MachinariumPublisher: Amanita Design
PC, Mac, Linux
US Price (as reviewed):
$20.00 (inc. Tax)
It's also available through Steam and direct from Machinarium.net.
You may be forgiven for not knowing Amanita Design, that’s because it’s not a traditional game studio
per say, rather a design studio that delves into game design. Those familiar with the two previous Samorost games (the first one can be played for free, here
) will know the company, and its cute point-and-click Flash based hand-drawn animations.
The difference between Machinarium and Samorost is that the former feels
like a game rather than a design team having fun. It’s more thinky, more refined, and has features that keep you in the game rather than hopping in-and-out as other casual Flash games suffer from.
Without wanting to spoil the story at all – the evolving journey is inherent to the experience – you play a little robot that gets dumped, in parts, outside the city, and you have to point and click the little guy through a series of scenes where he has to collect objects to overcome puzzles and obstacles. It’s a tiny bit RPG-esq, but mostly it hawks back to the simpler days of Monkey Island style gameplay (there, I’ve perked Joe’s interest).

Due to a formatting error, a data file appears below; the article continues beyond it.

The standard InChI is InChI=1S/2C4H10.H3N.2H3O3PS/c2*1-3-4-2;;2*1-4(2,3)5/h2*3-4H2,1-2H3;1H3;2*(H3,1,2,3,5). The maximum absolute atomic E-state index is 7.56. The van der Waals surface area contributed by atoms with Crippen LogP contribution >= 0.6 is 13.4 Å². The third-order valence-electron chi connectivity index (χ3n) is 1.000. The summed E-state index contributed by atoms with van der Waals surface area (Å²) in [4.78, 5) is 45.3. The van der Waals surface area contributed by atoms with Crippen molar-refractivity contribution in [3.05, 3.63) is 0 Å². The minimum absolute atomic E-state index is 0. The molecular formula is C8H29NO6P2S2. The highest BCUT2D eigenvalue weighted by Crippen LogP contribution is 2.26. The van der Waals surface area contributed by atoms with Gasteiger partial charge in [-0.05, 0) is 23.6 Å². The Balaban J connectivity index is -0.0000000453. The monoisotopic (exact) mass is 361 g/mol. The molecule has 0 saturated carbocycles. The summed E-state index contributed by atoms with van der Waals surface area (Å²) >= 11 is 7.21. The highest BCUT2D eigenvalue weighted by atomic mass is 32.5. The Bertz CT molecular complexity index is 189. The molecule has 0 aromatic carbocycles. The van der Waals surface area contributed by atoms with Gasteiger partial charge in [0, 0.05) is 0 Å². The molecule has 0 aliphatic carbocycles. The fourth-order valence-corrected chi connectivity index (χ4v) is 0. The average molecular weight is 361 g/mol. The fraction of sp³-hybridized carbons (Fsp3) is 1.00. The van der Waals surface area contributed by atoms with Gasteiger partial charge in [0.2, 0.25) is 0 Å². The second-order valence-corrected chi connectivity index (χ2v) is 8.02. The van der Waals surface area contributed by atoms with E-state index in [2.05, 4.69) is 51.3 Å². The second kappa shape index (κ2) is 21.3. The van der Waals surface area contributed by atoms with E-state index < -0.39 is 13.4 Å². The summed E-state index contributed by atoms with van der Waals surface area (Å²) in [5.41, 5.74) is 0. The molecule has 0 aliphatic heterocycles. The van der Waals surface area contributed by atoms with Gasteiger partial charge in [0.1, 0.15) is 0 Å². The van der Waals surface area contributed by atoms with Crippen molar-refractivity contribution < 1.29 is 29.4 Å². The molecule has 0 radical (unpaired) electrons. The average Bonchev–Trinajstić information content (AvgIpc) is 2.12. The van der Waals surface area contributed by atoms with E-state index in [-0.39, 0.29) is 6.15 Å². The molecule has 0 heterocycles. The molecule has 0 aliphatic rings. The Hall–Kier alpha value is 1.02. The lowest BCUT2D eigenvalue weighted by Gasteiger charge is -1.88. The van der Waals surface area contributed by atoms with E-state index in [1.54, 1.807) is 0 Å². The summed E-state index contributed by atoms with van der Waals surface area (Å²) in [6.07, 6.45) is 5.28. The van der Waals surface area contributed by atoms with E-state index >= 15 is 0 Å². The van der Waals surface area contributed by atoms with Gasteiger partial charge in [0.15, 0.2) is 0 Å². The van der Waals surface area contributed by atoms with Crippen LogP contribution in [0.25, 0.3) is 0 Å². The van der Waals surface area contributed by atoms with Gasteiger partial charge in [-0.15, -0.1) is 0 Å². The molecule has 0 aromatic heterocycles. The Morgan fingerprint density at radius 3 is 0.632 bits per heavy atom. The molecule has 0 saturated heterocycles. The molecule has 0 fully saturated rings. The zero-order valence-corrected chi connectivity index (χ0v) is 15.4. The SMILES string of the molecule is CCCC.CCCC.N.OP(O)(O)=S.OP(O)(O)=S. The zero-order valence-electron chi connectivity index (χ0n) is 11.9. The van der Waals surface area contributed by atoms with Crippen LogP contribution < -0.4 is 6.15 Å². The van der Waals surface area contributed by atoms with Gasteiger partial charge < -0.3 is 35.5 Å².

Between scenes, the story evolves by itself and sets up the next puzzle far more than Samorost ever did – in comparison those games simply led or dropped you into the next part and you were told to get on with it. Click-click-click-click-click-click-click ensued. You can do that with Machinarium, and indeed in the more frustrating parts you most certainly will, but it’s not a given as the logic generally shows off itself. Just as long as you’ve been paying attention to the start of the scene.
Uh Oh! It's the Rozzers!
If you really, really are stuck or forgot where you’re meant to go, there’s a bubble to hint you in the right direction, or if you really don’t have a clue there’s even a walkthrough built in. That sounds like it sucks the big one – why bother giving away the answers? Well, Machinarium makes you work
for those answers. You have to complete a short side scrolling shooter mini-game before the book unlocks, and even then you only get access to a page at a time so you can’t look ahead (and spoil it).
While our little metal hero is undoubtedly cute, Amanita has dropped in little quirks as well to make him even more adorable. Early in the story we find he’s been bullied by older, bigger robots, and if we leave him alone for a while he not only fidgets but has daydreams of his girlfriend. For a jaded journalist who has seen it all before, it’s rare to find games that frequently bring a genuine smile.
Woo! A quirky mini-game that works because it makes you ask "Am I just being lazy to find the answer, or am I really stuck?"
What really makes Machinarium is not actually the gameplay, but really the gloriously beautiful scenes and soundscape (rather than soundtrack) that fills the environment and really does add to the emotion. Yeah, you can play it in your lunch hour in work on that PC without sound, but you’re really only playing half the game. Amanita clearly likes it so much, if you buy the game you get the sounds as an additional download included.